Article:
George David Clark

George David Clark is an assistant professor of English and creative writing at Washington & Jefferson College. His first book, Reveille (Arkansas, 2015), won the Miller Williams Prize and his more recent work can be found in AGNI,  the Georgia Review, the Gettysburg Review, Image, the New Criterion, Poetry Northwest, the Southern Review, and elsewhere. He edits the journal 32 Poems and lives with his wife and their four young children in Washington, Pennsylvania.



Roy Bentley

Roy Bentley has published five books, including Walking with Eve in the Loved City, which was selected by Billy Collins as a finalist for the 2018 Miller Williams Poetry Prize and is available from the University of Arkansas Press. Bentley’s poems have appeared in Able Muse, Rattle, Blackbird, Shenandoah, Prairie Schooner, the Southern Review, and elsewhere.


M. Ann Hull

M. Ann Hull’s work has appeared in 32 Poems, Barrow Street, BOXCAR Poetry Review, and Mid-American Review, among others. She has won the Ed Ochester Award and the Academy of American Poets Prize. A former poetry editor of Black Warrior Review, she holds an MFA from the University of Alabama.



Katy Rawdon

Katy Rawdon is an archivist and librarian at Temple University in Philadelphia. She lives in southern New Jersey with her son and numerous pets. Her work has appeared in the Lyric and Mezzo Cammin.



Mark Blaeuer

Mark Blaeuer lives a few miles southwest of Hot Springs, Arkansas. With an MA in anthropology, he worked in the field of archeology, then spent twenty years as an interpretive ranger in the National Park Service. His poems and occasional translations (from Spanish) have appeared in dozens of journals, since the 1970s. Kelsay Books published his collection, Fragments of a Nocturne, in 2014. He is also a baseball historian.



Dan Campion

Dan Campion’s poems have appeared previously in Able Muse and in After Hours, Blue Unicorn, Ekphrasis, the Evansville Review, Indefinite Space, Innisfree, Light, Measure, the Midwest Quarterly, the North American Review, Poetry, Rolling Stone, Shenandoah, Think, and others. He is the author of Peter De Vries and Surrealism (Bucknell University Press), coeditor of Walt Whitman: The Measure of His Song (Holy Cow!


Ryan Wilson

Ryan Wilson is the editor of Literary Matters and the author of The Stranger World (Measure Press, 2017), winner of the Donald Justice Prize. Recent work has appeared or will appear in Birmingham Poetry Review, Five Points, the Hopkins Review, the New Criterion, the Sewanee Review, the Yale Review, and The Best American Poetry 2018. He teaches at the Catholic University of America, and he lives with his wife north of Baltimore.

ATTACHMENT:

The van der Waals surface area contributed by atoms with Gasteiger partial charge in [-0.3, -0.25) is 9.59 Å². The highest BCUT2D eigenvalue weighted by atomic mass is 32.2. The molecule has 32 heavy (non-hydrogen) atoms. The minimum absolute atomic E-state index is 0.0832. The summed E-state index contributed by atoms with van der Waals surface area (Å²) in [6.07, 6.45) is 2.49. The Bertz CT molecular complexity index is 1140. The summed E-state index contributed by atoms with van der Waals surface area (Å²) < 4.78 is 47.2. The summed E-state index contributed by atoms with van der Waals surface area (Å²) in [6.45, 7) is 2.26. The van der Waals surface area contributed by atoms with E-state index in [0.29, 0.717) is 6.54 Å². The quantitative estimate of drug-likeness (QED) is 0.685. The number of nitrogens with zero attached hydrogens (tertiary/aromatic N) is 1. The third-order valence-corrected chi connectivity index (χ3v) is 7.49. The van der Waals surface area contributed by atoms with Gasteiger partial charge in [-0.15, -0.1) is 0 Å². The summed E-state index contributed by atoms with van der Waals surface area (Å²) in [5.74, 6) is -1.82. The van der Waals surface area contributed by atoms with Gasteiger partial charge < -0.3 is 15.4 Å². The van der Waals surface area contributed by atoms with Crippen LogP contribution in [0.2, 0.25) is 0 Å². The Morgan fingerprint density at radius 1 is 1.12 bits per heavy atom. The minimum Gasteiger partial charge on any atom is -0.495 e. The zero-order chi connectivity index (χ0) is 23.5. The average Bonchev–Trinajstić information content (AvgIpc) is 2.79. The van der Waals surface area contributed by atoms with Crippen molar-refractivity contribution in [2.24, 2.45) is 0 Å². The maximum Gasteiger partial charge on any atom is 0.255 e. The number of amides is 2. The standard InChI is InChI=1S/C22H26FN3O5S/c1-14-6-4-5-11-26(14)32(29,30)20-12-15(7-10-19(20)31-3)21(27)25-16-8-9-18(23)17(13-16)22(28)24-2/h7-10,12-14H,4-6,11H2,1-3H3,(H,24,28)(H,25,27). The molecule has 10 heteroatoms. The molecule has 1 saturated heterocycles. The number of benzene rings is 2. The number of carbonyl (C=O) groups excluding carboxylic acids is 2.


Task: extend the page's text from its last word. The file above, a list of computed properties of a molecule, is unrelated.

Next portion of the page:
Christopher Childers

Christopher Childers lives in Baltimore, MD, where he continues to work at translating a manuscript of Greek and Latin Lyric Poetry from Archilochus to Martial for Penguin Classics. A recipient of a 2018 Translators’ Fellowship from the NEA, he has published poems, essays, and translations in the Kenyon Review, the Yale Review, the Dark Horse, and elsewhere.



Vincent Yu

Vincent Yu is an employee at W.W. Norton and a reader at a minuscule press called 7.13 Books. He graduated from Yale University, where he was a staff member of the Yale Literary Magazine. His work has appeared or is forthcoming in Adelaide Magazine, the Sierra Nevada Review, Pangyrus, and the Cold Creek Review. He is represented by Natalie Grazian of Martin Literary Management.



Michael Woodson

Michael Woodson has lived in Houston, Texas, for over forty years. He has a PhD in Shakespeare from the University of Houston. His curiosity inclines to short fiction, critical history, and language theory. His profession is college teaching; in that, he is rewarded with students who care to practice his advice on organizing thought. For fifteen years, he has produced and hosted a radio show, LivingArt, on Houston’s Pacifica Radio Network, KPFT.


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